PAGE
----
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What is AMD?

Age-related macular degeneration (AMD) is an irreversible destruction of the central area of the retina, called the macula. The retina is the light, sensitive layer of tissue that lines the back of the eye and transmits visual information via the optic nerve to the brain. Macular degeneration leads to loss of the sharp, fine detail, “straight-ahead” vision required for reading, driving, recognizing faces, and seeing the world in color, for example.

Macular degeneration is a leading cause of vision loss and irreversible blindness in Americans age 60 years and older and advanced AMD is a leading cause of irreversible blindness and visual impairment in the world. As many as 11 million Americans have some form of macular degeneration, including both early and later stages of the wet and dry forms. This number is expected to double by 2050.

 

Types of Macular Degeneration

Age-related macular degeneration (AMD) is the leading cause of vision loss in people over the age of 60. The disease affects the retina, the paper-thin tissue lining the back of the eye.

In the very center of the retina is the macula, which contains the highest concentration of light-sensitive cells, called cones. 

  • Cones provide sharp, detailed, central vision used in activities like driving and reading.
  • In macular degeneration, cells in the macular region begin to die, causing blind spots and distorted central vision.

The two types of macular degeneration are dry and wet.

  • People can develop both types of the disease.
  • The disease can affect one or both eyes.
  • The disease may progress slowly or rapidly.

 

Clinical photo courtesy of Jacque Duncan, MD, UCSF Department of Ophthalmology

Wet Macular Degeneration

Wet macular degeneration occurs when abnormal blood vessels grow behind the macula (called choroidal neovascularization) as retinal pigment epithelial cells (RPE) and photoreceptor cells die.

  • The Bruch's membrane begins to break down, usually near drusen deposits, and new blood vessels grow.
  • This growth is called neovascularization. These vessels are very fragile and can leak fluid and blood.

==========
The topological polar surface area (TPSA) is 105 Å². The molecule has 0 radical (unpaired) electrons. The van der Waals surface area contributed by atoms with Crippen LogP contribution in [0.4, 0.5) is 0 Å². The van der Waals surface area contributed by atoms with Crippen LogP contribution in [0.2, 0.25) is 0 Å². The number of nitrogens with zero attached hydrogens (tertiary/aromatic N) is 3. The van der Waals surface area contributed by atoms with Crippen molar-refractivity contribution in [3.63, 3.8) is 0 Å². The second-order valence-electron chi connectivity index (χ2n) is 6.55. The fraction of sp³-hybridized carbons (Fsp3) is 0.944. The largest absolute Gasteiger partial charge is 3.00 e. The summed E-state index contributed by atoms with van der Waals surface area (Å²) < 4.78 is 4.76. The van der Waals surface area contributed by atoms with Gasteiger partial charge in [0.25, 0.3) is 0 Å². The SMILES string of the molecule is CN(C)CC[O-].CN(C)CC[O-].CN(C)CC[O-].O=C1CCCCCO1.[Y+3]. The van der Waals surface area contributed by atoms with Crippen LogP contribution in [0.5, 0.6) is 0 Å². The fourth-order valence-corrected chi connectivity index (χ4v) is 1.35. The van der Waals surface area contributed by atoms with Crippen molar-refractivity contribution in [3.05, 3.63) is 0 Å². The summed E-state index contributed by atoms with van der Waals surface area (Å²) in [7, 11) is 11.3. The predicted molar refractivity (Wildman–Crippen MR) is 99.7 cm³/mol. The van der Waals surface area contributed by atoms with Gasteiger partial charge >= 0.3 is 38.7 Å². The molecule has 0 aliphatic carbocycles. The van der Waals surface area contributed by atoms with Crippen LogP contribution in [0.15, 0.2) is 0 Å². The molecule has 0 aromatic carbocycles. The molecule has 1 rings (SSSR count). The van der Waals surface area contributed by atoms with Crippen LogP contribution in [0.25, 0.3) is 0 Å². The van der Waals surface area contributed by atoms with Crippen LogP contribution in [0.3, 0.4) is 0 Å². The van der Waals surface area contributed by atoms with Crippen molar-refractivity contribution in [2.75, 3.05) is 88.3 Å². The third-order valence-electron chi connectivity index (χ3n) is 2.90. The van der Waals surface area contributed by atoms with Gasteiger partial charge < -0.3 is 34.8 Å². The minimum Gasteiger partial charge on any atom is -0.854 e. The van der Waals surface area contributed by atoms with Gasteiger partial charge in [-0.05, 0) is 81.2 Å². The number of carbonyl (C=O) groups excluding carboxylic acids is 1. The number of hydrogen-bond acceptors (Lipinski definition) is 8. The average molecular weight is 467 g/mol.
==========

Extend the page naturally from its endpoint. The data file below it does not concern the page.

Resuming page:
• The leaks result in scarring of the macula and the potential for rapid, severe damage.
  • Straight-ahead vision can become distorted or lost entirely in a short period of time, sometimes within days or weeks.

Dry Macular Degeneration

dry AMD

The most common type of macular degeneration, about 85 to 90 percent of cases, is the dry (atrophic) type:

  • The photosensitive cells of the macula slowly break down.
  • Yellow protein deposits called drusen (extracellular waste products from metabolism) form and accumulate under the retina between the retinal pigmented epithelium (RPE) layer and the Bruch's membrane, which supports the retina.
  • Drusen are often found in the eyes of older people, but an increase in the size and number of these deposits is frequently the first sign of macular degeneration.
  • Over time, drusen lead to deterioration of the macula and the death of RPE and photoreceptor cells. This process results in a blurring or spotty loss of clear, straight-ahead vision but does not cause pain.
  • In the early stages of the disease, the patient may notice slightly blurry vision. However, as more and more of the cells die, central vision worsens.
  • Although dry AMD does not cause complete blindness, in its most advanced form it can cause profound central vision loss, severely affecting a person's quality of life.

 

 

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